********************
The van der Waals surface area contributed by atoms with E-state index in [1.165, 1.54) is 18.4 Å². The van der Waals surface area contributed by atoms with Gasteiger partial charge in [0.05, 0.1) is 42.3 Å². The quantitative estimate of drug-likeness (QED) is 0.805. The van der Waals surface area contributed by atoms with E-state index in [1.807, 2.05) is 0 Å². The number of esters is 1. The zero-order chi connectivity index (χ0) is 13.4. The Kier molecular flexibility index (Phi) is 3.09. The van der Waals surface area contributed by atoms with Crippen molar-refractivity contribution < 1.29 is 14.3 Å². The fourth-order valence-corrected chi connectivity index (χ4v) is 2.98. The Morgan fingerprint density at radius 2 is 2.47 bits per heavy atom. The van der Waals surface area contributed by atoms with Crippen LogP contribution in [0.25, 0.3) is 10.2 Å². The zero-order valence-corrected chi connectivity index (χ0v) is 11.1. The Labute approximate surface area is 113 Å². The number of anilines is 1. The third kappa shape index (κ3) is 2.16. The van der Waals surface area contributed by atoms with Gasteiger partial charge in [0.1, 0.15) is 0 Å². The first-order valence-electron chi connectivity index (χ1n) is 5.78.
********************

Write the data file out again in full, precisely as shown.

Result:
The van der Waals surface area contributed by atoms with E-state index in [1.165, 1.54) is 18.4 Å². The van der Waals surface area contributed by atoms with Gasteiger partial charge in [0.05, 0.1) is 42.3 Å². The quantitative estimate of drug-likeness (QED) is 0.805. The van der Waals surface area contributed by atoms with E-state index in [1.807, 2.05) is 0 Å². The number of esters is 1. The zero-order chi connectivity index (χ0) is 13.4. The Kier molecular flexibility index (Phi) is 3.09. The van der Waals surface area contributed by atoms with Crippen molar-refractivity contribution < 1.29 is 14.3 Å². The fourth-order valence-corrected chi connectivity index (χ4v) is 2.98. The Morgan fingerprint density at radius 2 is 2.47 bits per heavy atom. The van der Waals surface area contributed by atoms with Crippen LogP contribution in [0.25, 0.3) is 10.2 Å². The zero-order valence-corrected chi connectivity index (χ0v) is 11.1. The Labute approximate surface area is 113 Å². The number of anilines is 1. The third kappa shape index (κ3) is 2.16. The van der Waals surface area contributed by atoms with Gasteiger partial charge in [0.1, 0.15) is 0 Å². The first-order valence-electron chi connectivity index (χ1n) is 5.78.